Inserted by an anaesthetist via a catheter into the space surrounding the spinal membrane, an epidural works by delivering pain relief to the lower part of your body. Offering continuous pain control, the epidural allows you to remain fully conscious during labour while not affecting your ability to move your legs. You will be required to have an IV inserted and constant foetal monitoring will be implemented. Although epidurals can cause headaches and fever in a small percentage of women, this procedure is requested by thousands of moms-in-waiting throughout the world.

Spinal Block

A -spinal is administered with one stab of a needle, directly into the spinal fluid. It works rapidly, causing numbness from the waist down. This numbness (in contrast to an epidural) lasts only a few hours. Initially uncomfortable, the spinal presents several drawbacks such as the need for an IV and foetal monitoring, the inability to get out of bed, drop in blood pressure and the reduced ability to easily push your baby out, which could lead to interventions becoming necessary. On the upside, spinal blocks are effective and transfer comparatively little medication to your baby.

Intravenous Pain Control

This can be administered as a single shot of pethidine, fentanyl or morphine into the bum or thigh, or provided in the form of PCA (patient controlled analgesia) which is regulated by the patient with the push of a button. The medication relaxes the mother, but can cause nausea and unfortunately sometimes crosses into the placenta, which can make the baby drowsy.

 

Embrace the pain

With natural pain control becoming increasingly popular with pregnant women, more and more clinics are offering choices in line with this trend. Here are a couple of options:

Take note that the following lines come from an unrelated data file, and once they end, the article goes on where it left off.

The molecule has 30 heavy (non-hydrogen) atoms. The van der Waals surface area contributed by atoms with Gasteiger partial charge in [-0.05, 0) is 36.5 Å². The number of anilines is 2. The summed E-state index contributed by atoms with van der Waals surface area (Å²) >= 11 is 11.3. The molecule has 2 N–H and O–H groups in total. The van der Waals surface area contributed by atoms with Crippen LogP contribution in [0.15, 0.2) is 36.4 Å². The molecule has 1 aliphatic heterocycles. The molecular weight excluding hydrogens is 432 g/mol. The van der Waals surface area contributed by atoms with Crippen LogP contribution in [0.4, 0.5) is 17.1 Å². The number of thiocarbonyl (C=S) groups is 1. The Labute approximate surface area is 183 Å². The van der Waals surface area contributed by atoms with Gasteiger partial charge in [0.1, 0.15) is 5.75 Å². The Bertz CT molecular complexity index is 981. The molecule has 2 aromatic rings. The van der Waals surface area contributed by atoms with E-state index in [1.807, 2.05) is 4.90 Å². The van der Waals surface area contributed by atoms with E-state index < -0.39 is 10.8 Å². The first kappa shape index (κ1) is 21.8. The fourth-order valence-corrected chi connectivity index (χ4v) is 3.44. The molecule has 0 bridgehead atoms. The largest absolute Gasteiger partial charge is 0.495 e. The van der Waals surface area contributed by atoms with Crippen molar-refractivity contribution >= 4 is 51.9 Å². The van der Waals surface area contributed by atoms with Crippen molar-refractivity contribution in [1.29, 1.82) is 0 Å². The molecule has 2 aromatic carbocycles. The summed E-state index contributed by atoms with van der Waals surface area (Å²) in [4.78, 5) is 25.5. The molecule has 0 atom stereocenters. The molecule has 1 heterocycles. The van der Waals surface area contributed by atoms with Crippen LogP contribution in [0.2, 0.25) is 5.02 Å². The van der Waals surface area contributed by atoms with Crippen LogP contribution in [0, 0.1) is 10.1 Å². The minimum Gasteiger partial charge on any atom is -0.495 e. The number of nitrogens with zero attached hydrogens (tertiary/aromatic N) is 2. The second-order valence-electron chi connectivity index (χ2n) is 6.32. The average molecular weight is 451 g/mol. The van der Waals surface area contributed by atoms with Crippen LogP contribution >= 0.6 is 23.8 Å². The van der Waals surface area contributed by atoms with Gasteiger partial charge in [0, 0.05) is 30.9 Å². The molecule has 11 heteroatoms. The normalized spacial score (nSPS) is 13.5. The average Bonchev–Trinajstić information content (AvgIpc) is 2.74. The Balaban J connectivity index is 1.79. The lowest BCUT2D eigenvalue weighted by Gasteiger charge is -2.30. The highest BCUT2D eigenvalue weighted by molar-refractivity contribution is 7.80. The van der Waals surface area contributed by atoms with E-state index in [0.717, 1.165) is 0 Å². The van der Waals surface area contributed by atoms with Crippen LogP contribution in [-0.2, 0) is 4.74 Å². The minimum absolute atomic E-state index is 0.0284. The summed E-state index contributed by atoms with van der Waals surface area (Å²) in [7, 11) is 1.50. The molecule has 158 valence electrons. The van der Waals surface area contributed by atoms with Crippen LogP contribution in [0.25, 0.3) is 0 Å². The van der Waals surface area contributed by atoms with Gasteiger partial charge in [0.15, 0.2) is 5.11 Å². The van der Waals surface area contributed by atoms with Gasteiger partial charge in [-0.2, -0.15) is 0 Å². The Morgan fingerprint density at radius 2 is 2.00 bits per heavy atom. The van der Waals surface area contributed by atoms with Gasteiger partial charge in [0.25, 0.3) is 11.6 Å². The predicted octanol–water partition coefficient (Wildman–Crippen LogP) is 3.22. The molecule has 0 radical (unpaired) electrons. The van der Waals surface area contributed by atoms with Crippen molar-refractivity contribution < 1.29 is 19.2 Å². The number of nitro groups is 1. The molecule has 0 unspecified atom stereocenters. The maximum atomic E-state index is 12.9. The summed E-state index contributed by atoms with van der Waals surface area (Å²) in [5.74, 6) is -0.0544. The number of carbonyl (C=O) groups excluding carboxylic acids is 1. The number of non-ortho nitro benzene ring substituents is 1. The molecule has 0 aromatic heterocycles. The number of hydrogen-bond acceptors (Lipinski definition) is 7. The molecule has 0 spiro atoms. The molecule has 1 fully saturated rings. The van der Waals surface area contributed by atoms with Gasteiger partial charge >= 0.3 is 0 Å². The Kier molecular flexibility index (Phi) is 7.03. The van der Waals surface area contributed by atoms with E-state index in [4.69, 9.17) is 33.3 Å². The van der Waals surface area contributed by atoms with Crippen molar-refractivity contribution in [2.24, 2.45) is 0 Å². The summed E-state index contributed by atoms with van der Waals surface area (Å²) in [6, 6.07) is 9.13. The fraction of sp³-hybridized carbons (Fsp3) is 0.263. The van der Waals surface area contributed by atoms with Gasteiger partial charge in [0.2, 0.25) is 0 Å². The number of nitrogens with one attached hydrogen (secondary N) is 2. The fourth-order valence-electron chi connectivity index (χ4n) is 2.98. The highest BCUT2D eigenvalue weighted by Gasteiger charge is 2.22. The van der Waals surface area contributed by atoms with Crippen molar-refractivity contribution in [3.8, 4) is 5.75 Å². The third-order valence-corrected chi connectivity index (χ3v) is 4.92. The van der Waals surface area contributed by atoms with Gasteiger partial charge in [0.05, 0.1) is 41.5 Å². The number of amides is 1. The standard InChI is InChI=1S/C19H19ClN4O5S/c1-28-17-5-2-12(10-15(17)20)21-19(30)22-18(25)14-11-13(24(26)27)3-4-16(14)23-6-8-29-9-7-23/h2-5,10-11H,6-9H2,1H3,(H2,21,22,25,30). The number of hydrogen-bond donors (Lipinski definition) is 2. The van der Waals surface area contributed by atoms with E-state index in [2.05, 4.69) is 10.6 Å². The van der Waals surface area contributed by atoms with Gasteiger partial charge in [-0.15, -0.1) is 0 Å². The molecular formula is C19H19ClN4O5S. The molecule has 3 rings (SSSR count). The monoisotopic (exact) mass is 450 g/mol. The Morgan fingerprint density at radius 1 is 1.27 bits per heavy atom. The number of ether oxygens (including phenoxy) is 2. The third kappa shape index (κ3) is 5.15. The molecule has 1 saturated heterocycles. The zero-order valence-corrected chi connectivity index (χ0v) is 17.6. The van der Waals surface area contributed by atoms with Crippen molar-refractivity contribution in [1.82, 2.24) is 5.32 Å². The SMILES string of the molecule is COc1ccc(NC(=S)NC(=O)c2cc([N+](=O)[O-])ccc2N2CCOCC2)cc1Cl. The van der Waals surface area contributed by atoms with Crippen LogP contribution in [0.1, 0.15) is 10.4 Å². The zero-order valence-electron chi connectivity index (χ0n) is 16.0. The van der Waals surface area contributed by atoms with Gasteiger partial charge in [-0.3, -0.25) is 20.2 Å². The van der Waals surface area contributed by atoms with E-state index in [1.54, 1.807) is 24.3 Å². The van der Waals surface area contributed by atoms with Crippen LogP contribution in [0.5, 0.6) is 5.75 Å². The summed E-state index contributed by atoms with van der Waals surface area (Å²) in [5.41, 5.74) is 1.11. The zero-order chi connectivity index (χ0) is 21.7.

Hypnotherapy

Hypnotherapy is essentially hypnosis that is applied as a form of pain-control therapy. 100% safe for both mom and baby, this method teaches the expectant mom to alter her mindset, allowing her to slip into a state similar to that of daydreaming, without having to lose consciousness or clarity. Several practitioners of this pain control method have registered techniques that are now applied worldwide.

Waterbirth

Many clinics offer a waterbirthing pool to pregnant women as an alternative to conventional pain relief methods. Soaking in a bath of tepid water offers few drawbacks but many benefits, including softening of the perineum, shorter labour, mobility, relaxation and a peaceful (and clean!) entry for baby into the big, wide world. Most women who have delivered in a waterbirth report it to have been a very special, positive experience.

Other natural routes

Acupuncture, homoeopathy, breathing therapy, massage, reflexology and aromatherapy are all gaining in popularity. Although your ob-gyn may at first be resistant to the idea of your employing these complimentary therapies, the right thing to do is: follow your instincts. They’re almost always right.

 

Best of luck

Whichever route you choose, just remember that we’re all individuals. Don’t bow to outside pressure, take it easy, be patient with yourself and always do what feels right to you and your partner.